Since May 2019 we’ve seen gold prices rise over 20%, from below $1300/oz to break through $1550 before settling around $1500 in recent days. Over the same period, gold equities (listed gold mining and producing companies) have seen an even stronger increase, with the NYSE Arca Gold BUGS Index rising almost 60% between May and September. The index is currently more than 40% higher than in late May.
What is driving this strong increase, and what is the outlook for gold?
The biggest driver is gold’s proven status as a “safe haven” asset. Investors want to protect their portfolios from increasing geopolitical and macroeconomic risk. Geopolitical risk is very high at present – with no real end in sight to the US-China trade conflict, Hong Kong protests, Brexit uncertainty, and the Yemen conflict. Tensions have also escalated in the Middle East, with Turkey’s incursion into Syria and recent attacks on both Saudi and Iranian oil targets.
Economically, there are multiple risks weighing on investors’ minds. Record levels of debt – particularly corporate debt, which has now started making headlines but has been the case for some time. Auto loans and student loans are also at highly concerning levels. Increasing concern about a new financial crisis is one driver of the high demand for gold.
Another important factor driving demand for gold and gold equities is the very low yield environment. Negative yielding debt within the bond market has now reached a global total of USD 17 trillion. Bank deposits are a similar problem for Eurozone institutional investors.
Historically, physical gold’s zero yield was a drawback – now it’s an advantage compared to many north European government bonds, and to Euro bank deposits. Gold equities are at greater advantage still – positive dividend yield albeit less than some other sectors. However, the outlook for gold producer dividends is positive – with strong financial discipline across the sector and many mining companies looking to return cash to investors.
There is a strong inverse correlation between interest rates and gold prices. With the US Fed expected to cut rates for a 3rd time in 2019 before year end, Eurozone rates remaining negative, and UK rates below 1%, gold prices look set to remain high in the short and medium term. With this outlook, we would see a portfolio weighting of at least 5% in gold or gold equities as justified. Both gold bullion and gold equities have low correlation to other assets, and have proven to hold their value in turbulent times.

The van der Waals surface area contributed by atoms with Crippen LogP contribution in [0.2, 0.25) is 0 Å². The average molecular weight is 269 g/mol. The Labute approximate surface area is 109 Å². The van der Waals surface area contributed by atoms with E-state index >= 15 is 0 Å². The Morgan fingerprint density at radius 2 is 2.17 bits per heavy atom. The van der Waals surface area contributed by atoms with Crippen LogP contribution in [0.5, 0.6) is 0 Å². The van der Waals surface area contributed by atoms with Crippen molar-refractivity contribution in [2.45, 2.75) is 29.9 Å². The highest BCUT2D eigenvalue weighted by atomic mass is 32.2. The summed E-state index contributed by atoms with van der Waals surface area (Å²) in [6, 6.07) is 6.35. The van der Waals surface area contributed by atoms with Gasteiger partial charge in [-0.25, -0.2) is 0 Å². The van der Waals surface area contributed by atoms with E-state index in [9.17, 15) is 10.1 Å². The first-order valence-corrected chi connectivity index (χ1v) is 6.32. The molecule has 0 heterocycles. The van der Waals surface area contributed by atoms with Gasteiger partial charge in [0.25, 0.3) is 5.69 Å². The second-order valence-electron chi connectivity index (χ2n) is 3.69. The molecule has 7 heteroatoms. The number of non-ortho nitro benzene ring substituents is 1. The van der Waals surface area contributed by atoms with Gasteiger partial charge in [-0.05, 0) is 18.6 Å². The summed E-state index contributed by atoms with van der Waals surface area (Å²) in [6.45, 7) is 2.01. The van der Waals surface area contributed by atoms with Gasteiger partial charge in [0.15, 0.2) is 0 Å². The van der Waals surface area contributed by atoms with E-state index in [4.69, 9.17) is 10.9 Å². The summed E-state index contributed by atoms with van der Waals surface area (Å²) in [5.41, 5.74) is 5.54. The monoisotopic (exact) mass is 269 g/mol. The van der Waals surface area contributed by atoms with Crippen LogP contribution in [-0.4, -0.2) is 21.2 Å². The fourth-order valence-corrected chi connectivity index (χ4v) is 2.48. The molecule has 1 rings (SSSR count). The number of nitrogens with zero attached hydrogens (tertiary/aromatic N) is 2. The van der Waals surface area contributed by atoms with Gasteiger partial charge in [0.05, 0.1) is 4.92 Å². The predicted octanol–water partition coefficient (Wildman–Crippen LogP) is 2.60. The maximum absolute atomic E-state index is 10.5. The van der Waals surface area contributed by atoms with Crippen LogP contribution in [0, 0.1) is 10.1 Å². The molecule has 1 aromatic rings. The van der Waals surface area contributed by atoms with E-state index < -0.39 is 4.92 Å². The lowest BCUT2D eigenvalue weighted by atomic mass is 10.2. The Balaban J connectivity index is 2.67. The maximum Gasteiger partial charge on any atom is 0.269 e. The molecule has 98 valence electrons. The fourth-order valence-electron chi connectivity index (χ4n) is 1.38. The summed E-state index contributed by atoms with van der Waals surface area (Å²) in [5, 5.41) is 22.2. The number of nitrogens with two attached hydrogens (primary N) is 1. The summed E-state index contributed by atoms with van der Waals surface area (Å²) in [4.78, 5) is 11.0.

In an era of increasing demand for environmentally and socially responsible investment – and somewhat counterintuitively for mining companies – gold equities tend to score highly in ESG terms. Gold mining companies are nowadays very strong on ESG – and pressure from investors, regulators and unions will help ensure they remain so. Water recycling by mines has become a major focus within the sector, likewise malaria reduction programs for local communities.
Despite the strong price rises of recent months, gold equities are still quite low compared to their historical valuations. Price to earnings and price to cashflow ratios across the sector are significantly lower than their historical averages. According to their fundamentals, gold stocks are well positioned to outperform strongly versus the wider market. Provided the gold bull market continues, which it should for multiple reasons as outlined above.
Should investors favour physically-backed gold products, or gold equities?
Both have their pros and cons. Often the choice comes down to two key questions: is gold in a bull or bear market, and does the investor need the security of a UCITS fund or not?
In a rising market for gold, gold equities tend to outperform gold bullion. Analysts speak of a leverage effect, since in a bull market period for gold, gold mining stocks tend to rise by more than the price of gold itself. For gold producers who have their costs under control, incremental gains in the gold price are effectively extra profits.
Certain gold equity indices – such as NYSE Arca Gold BUGS – only select gold producers who do not hedge their production beyond 1.5 years. This aims to ensure that the index benefits from this leverage effect, by only including companies whose stock prices can benefit disproportionately from incremental gains to the gold price.
In a bull market for gold, both the earnings and cashflow of the constituent gold stocks tend to increase by significantly more than the gold price. After much hard work in recent years, most major gold mining companies have succeeded in reducing their cost base substantially. Which serves to increase this leverage effect in rising gold markets. And also positions gold stocks well for increased dividend yield in the future.
UCITS or non-UCITS is another driver of many investors’ choice of gold equities or physically-backed gold products. Physically-backed gold products offer efficient and low-cost exposure to the gold price, but they are not UCITS compliant.
And usually not funds: outside of Switzerland, most European products offering physical gold exposure are collateralised certificates or notes. By contrast, gold equity funds on the European market are generally UCITS, making them eligible for investment by virtually all European investor types.